To provide readers with interesting information and insights about the financial markets, FXCE will publish many articles on different topics. Today we will introduce a phenomenon quite interesting to those participating in the stock market: the January effect.
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What is the January effect?
The January effect is a phenomenon where stocks tend to rise more during January compared to other months. The January effect is only a short-term cycle, often seen in small-cap and low-priced stocks. This phenomenon occurred in the last sessions of December of the previous year and continued in January of the following year.
Experts attribute this price increase to an increase in buying volume, following a decline in prices that usually occurs at the end of the year as investors engage in tax losses to cover capital losses. so they sell out, reducing the stock price.
Another explanation is that investors took advantage of year-end bonuses to buy other investments the following month. Cause the price of the stock to increase at the beginning of the following year. However, this phenomenon seems to gradually disappear as it becomes more common.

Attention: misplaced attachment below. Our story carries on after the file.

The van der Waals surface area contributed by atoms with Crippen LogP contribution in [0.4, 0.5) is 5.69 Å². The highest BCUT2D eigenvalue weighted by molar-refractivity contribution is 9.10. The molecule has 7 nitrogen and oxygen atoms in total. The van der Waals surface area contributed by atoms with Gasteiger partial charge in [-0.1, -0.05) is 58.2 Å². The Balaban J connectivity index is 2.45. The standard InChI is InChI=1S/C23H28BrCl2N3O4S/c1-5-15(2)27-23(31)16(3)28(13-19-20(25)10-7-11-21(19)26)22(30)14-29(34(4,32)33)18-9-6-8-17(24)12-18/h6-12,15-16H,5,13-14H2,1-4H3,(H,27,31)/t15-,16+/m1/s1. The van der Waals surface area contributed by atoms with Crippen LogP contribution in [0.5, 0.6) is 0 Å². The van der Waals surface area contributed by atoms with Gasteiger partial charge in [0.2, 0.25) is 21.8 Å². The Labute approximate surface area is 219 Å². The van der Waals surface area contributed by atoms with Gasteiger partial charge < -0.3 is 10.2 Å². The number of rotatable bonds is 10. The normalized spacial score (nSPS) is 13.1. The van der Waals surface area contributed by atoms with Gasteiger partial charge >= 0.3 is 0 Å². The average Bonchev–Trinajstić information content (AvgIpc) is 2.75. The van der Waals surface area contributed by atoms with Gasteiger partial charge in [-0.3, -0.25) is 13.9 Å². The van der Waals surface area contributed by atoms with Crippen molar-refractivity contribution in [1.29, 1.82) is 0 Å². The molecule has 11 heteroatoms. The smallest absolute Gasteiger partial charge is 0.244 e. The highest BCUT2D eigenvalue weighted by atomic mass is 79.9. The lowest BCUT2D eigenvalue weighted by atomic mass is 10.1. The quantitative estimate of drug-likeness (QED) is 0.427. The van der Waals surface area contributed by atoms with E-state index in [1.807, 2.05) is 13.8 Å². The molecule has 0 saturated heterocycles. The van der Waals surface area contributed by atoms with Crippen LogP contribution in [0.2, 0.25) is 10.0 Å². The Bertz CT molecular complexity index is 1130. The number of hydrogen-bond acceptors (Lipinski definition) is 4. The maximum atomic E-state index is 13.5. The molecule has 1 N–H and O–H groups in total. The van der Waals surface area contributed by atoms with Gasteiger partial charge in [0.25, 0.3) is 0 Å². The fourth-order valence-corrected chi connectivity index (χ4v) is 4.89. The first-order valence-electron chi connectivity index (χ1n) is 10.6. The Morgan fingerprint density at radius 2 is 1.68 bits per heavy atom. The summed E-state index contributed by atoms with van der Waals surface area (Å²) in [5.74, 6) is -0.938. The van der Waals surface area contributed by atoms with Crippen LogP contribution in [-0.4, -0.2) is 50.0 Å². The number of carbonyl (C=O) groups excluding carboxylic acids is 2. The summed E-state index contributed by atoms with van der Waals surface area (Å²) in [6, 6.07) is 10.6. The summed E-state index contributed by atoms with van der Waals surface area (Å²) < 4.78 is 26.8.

This is probably a positive sign, as it creates an opportunity for investors to buy the stock at the lows of December last year and sell again after the price increases the following year.
Learn more about the January effect
With financial markets, we don't talk much about feeling or chance; we need to pay attention to the numbers. So how do you know? January effect, Is it true or just an unfounded myth?
Let's take a look at the data from the SPDR S&P 500 ETF, a group of US stock exchange-traded funds. The fund was established in 1993, and in the 30 years since its establishment, there have been 17 winning January's (57%) and 13 January losses (43%), with the difference being not too much. The January effect is only relative, like when you toss a coin.